Community and living, Community Safety, Cooperative Council

Lambeth Street Champions get support to make a difference

A new network of champions is on a mission to improve Lambeth’s streets.

Lambeth council’s Street Champions scheme aims to support people who want to improve the physical and social environment where they live.

Street Champions can do a whole range of things to help their community, whether it’s organising street parties, increasing greenery, encouraging others to recycle properly or even just introducing neighbours to foster a greater sense of community.

After a small pilot of the scheme in 140 randomly chosen roads saw nearly 500 people express their interest, Lambeth Street Champions is being rolled out across the whole borough. It’s now open to everybody, whether you are renting, living in an estate or even a business owner.

Cllr Jennifer Brathwaite, Lambeth’s cabinet member for Environment & Sustainability, said: “We know there are some fantastic people out there, constantly looking at ways to help others and improve the environment for the wider community.

“We want to make it easier for those people by giving them the tools and support they need and hope that they will inspire others to do the same.

“The Street Champions scheme will give people the means to improve their own neighbourhood the way they see fit and build a wider network of people who want Lambeth to be a clean, safe and neighbourly place to live.”

As well as championing those residents who are doing the right thing in the borough, Lambeth is also cracking down on the minority whose anti-social behaviour is harming the environment.

New powers are being used to issue on the spot fines of up to £80 for littering, dog fouling, fly tipping, spitting and urinating on the street. Last year, council officers issued more than 1,000 fixed penalty notices for anti-social behaviour – with more than half for littering.

Signing up to be a Street Champion couldn’t be easier – residents just need to fill out the online form – and they can receive:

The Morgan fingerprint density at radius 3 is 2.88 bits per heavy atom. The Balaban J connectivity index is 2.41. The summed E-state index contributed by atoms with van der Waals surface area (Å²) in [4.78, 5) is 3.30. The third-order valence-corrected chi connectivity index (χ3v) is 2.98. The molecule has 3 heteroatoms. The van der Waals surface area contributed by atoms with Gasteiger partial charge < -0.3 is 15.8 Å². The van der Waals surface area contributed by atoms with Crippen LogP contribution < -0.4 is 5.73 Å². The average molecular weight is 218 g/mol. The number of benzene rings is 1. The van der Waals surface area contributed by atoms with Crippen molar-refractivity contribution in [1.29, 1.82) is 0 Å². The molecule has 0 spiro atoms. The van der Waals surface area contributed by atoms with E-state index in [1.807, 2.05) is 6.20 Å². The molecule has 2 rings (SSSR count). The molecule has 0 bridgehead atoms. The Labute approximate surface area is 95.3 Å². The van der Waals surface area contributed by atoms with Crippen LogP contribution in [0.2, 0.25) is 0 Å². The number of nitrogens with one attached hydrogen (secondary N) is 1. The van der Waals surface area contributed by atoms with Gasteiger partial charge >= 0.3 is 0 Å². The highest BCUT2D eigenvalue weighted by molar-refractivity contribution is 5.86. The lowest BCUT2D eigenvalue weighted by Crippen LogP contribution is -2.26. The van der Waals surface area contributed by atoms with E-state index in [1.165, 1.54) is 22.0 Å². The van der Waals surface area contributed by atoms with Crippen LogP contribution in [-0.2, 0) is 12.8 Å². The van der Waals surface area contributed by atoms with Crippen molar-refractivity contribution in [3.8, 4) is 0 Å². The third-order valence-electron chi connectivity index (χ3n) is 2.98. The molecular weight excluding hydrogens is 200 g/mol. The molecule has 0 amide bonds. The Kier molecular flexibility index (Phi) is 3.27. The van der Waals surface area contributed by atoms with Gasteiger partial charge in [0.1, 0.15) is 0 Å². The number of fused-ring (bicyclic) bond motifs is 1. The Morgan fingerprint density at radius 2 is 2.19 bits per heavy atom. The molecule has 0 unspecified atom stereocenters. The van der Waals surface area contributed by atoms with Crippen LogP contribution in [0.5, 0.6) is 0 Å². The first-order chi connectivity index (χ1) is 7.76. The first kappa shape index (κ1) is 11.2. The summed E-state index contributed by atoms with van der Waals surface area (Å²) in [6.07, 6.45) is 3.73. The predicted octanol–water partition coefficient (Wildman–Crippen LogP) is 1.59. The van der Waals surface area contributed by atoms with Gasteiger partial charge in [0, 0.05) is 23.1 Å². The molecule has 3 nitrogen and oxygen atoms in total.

• Advice and guidance on setting up community activities such as street parties and play streets;
  • Access to tools and equipment for cleaning and greening their street;
  • Opportunities to connect with fellow Street Champions on other streets;
  • Access to council knowledge and expertise;
  • The chance to increase their knowledge on subjects such as fundraising or horticulture;
  • Posters, stickers and letter templates

Before the Street Champions scheme was rolled out borough-wide, the pilot scheme invited residents in 140 randomly selected roads to take part. A staggering 470 people got in touch to show their interest.

For more information and to sign up to be a Street Champion, people should visit www.lambeth.gov.uk/become-a-street-champion, call 020 7926 3069 or e-mail streetchampions@lambeth.gov.uk

Here are some of the stories of those who have already signed up;

Claudette Morrison, Trent Road:

“The reason why I felt the need to support the Street Champion Scheme was to bring some community spirit back into Trent road. It’s a lovely old Victorian street in Brixton and we have a really diverse mix of residents. Some of us, including me, have lived here for many years, and at least one was born in the house they live in. Unfortunately, the road has deteriorated of late due to litter and rubbish.